By Emily Becker
The UN’s 58th Commission on the Status of Women ended last Saturday in New York City. This year’s agreement pushed for a stand alone goal specifically related to gender equality and women’s empowerment in the set of international development benchmarks that will be introduced in 2015 after the current Millennium Development Goals expire.
The commission, held annually since 1946, is a meeting of representatives of all 45-member states to discuss gender and equality issues, progress and goals for the upcoming year. Participation is also not limited to states and usually includes representatives from interested NGOs.
This year’s agreement also called for an upholding of women’s sexual and reproductive health and rights; an elimination of all harmful practices, including child marriage and female genital mutilation; a protection of a woman’s right to access abortion services; and the development of sex education programs for youth.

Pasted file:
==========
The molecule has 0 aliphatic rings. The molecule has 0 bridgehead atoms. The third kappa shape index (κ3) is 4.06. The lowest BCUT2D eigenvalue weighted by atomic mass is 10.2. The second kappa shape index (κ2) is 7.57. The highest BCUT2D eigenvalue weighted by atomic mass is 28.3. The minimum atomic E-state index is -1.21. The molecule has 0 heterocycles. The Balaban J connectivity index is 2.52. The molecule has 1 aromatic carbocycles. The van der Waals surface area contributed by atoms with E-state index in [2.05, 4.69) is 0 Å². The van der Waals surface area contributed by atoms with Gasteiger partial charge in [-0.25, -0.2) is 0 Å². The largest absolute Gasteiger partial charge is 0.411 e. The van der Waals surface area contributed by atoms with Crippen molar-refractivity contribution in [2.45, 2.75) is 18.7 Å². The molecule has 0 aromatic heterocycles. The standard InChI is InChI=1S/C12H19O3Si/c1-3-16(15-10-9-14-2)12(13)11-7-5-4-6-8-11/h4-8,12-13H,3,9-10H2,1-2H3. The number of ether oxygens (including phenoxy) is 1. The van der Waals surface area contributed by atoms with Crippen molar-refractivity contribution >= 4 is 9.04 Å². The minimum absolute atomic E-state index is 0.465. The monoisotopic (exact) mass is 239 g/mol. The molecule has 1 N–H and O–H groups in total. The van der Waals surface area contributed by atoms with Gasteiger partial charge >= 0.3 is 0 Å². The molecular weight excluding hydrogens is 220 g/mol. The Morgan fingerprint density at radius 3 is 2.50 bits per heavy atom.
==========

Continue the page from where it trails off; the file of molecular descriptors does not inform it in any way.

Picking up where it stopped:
It was reported that representatives from African nations pushed for a sovereignty clause in the document that would allow governments to ignore recommendations that are in conflict with local customs and traditions.
A separate discussion was held during the commission on how to tackle traditional beliefs that undermine gender development, which are usually immeasurable and complex. It was suggested that the post-2015 goals contain measurable results related to women and girls sexual and reproductive rights, violence, decision-making, participation in public life, the equal distribution of unpaid care work and equality between girls and boys.
“We know that equality for women means progress for all,” said Phumzile Mlambo-Ngcuka, executive director of UN Women. “Through the development of a comprehensive roadmap for the future, we have the opportunity to realize this premise and promise.”